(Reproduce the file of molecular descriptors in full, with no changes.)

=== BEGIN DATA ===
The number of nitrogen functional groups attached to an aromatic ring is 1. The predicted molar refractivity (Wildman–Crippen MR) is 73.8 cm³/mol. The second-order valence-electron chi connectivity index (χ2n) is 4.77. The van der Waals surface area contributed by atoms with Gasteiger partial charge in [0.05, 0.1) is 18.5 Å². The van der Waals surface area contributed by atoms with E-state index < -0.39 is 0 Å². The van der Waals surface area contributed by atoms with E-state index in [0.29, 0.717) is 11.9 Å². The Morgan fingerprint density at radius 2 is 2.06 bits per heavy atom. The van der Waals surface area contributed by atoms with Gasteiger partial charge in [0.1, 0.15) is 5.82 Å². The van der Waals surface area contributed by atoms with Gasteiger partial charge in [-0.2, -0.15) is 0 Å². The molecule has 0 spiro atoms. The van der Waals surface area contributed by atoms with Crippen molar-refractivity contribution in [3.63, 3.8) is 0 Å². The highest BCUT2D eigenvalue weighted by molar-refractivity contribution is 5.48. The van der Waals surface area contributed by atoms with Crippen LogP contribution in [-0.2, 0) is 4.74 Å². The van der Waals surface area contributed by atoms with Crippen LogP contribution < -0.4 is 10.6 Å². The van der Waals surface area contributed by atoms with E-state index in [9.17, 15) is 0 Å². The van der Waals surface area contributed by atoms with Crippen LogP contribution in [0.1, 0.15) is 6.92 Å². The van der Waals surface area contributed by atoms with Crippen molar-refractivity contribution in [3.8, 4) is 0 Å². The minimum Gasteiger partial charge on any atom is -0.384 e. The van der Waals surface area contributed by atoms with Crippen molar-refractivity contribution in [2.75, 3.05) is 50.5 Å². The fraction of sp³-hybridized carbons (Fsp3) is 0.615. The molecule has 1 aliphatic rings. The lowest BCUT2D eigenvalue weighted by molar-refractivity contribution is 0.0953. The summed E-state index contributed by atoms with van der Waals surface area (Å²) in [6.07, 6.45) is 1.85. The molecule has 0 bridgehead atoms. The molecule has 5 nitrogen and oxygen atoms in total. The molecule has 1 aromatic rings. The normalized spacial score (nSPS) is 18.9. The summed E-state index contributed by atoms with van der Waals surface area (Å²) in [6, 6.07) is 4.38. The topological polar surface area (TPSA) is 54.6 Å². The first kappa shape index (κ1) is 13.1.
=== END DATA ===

The number of nitrogen functional groups attached to an aromatic ring is 1. The predicted molar refractivity (Wildman–Crippen MR) is 73.8 cm³/mol. The second-order valence-electron chi connectivity index (χ2n) is 4.77. The van der Waals surface area contributed by atoms with Gasteiger partial charge in [0.05, 0.1) is 18.5 Å². The van der Waals surface area contributed by atoms with E-state index < -0.39 is 0 Å². The van der Waals surface area contributed by atoms with E-state index in [0.29, 0.717) is 11.9 Å². The Morgan fingerprint density at radius 2 is 2.06 bits per heavy atom. The van der Waals surface area contributed by atoms with Gasteiger partial charge in [0.1, 0.15) is 5.82 Å². The van der Waals surface area contributed by atoms with Gasteiger partial charge in [-0.2, -0.15) is 0 Å². The molecule has 0 spiro atoms. The van der Waals surface area contributed by atoms with Crippen molar-refractivity contribution in [3.63, 3.8) is 0 Å². The highest BCUT2D eigenvalue weighted by molar-refractivity contribution is 5.48. The van der Waals surface area contributed by atoms with Crippen LogP contribution in [-0.2, 0) is 4.74 Å². The van der Waals surface area contributed by atoms with Crippen LogP contribution < -0.4 is 10.6 Å². The van der Waals surface area contributed by atoms with E-state index in [9.17, 15) is 0 Å². The van der Waals surface area contributed by atoms with Crippen LogP contribution in [0.1, 0.15) is 6.92 Å². The van der Waals surface area contributed by atoms with Crippen molar-refractivity contribution in [3.8, 4) is 0 Å². The minimum Gasteiger partial charge on any atom is -0.384 e. The van der Waals surface area contributed by atoms with Crippen molar-refractivity contribution in [2.75, 3.05) is 50.5 Å². The fraction of sp³-hybridized carbons (Fsp3) is 0.615. The molecule has 1 aliphatic rings. The lowest BCUT2D eigenvalue weighted by molar-refractivity contribution is 0.0953. The summed E-state index contributed by atoms with van der Waals surface area (Å²) in [6.07, 6.45) is 1.85. The molecule has 0 bridgehead atoms. The molecule has 5 nitrogen and oxygen atoms in total. The molecule has 1 aromatic rings. The normalized spacial score (nSPS) is 18.9. The summed E-state index contributed by atoms with van der Waals surface area (Å²) in [6, 6.07) is 4.38. The topological polar surface area (TPSA) is 54.6 Å². The first kappa shape index (κ1) is 13.1.